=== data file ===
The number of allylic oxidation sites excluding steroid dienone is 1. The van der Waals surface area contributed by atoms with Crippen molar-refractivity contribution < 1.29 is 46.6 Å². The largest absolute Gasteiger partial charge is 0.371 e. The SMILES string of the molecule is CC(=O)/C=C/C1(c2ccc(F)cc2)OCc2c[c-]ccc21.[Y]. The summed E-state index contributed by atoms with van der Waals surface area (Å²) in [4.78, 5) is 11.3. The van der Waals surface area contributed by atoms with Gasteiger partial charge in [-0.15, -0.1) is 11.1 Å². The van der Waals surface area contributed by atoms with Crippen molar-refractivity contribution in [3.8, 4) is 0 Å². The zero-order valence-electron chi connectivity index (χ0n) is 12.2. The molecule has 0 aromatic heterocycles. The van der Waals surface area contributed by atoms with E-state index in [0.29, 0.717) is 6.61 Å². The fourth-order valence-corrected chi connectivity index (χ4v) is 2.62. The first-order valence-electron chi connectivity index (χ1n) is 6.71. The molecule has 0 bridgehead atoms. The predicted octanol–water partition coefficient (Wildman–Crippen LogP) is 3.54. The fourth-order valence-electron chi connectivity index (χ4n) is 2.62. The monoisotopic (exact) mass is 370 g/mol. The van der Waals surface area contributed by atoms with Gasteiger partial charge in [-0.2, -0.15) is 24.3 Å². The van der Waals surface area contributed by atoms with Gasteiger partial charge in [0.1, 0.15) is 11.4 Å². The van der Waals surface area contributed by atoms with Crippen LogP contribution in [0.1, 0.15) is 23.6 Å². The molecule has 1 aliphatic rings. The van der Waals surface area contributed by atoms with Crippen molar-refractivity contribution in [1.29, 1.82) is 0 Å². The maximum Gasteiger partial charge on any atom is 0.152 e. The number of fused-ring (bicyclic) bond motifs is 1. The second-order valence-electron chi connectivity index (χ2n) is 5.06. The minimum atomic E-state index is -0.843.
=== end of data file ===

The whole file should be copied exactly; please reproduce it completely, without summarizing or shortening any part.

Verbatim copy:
The number of allylic oxidation sites excluding steroid dienone is 1. The van der Waals surface area contributed by atoms with Crippen molar-refractivity contribution < 1.29 is 46.6 Å². The largest absolute Gasteiger partial charge is 0.371 e. The SMILES string of the molecule is CC(=O)/C=C/C1(c2ccc(F)cc2)OCc2c[c-]ccc21.[Y]. The summed E-state index contributed by atoms with van der Waals surface area (Å²) in [4.78, 5) is 11.3. The van der Waals surface area contributed by atoms with Gasteiger partial charge in [-0.15, -0.1) is 11.1 Å². The van der Waals surface area contributed by atoms with Crippen molar-refractivity contribution in [3.8, 4) is 0 Å². The zero-order valence-electron chi connectivity index (χ0n) is 12.2. The molecule has 0 aromatic heterocycles. The van der Waals surface area contributed by atoms with E-state index in [0.29, 0.717) is 6.61 Å². The fourth-order valence-corrected chi connectivity index (χ4v) is 2.62. The first-order valence-electron chi connectivity index (χ1n) is 6.71. The molecule has 0 bridgehead atoms. The predicted octanol–water partition coefficient (Wildman–Crippen LogP) is 3.54. The fourth-order valence-electron chi connectivity index (χ4n) is 2.62. The monoisotopic (exact) mass is 370 g/mol. The van der Waals surface area contributed by atoms with Gasteiger partial charge in [-0.2, -0.15) is 24.3 Å². The van der Waals surface area contributed by atoms with Gasteiger partial charge in [0.1, 0.15) is 11.4 Å². The van der Waals surface area contributed by atoms with Crippen LogP contribution in [0.1, 0.15) is 23.6 Å². The molecule has 1 aliphatic rings. The van der Waals surface area contributed by atoms with Crippen molar-refractivity contribution in [1.29, 1.82) is 0 Å². The maximum Gasteiger partial charge on any atom is 0.152 e. The number of fused-ring (bicyclic) bond motifs is 1. The second-order valence-electron chi connectivity index (χ2n) is 5.06. The minimum atomic E-state index is -0.843.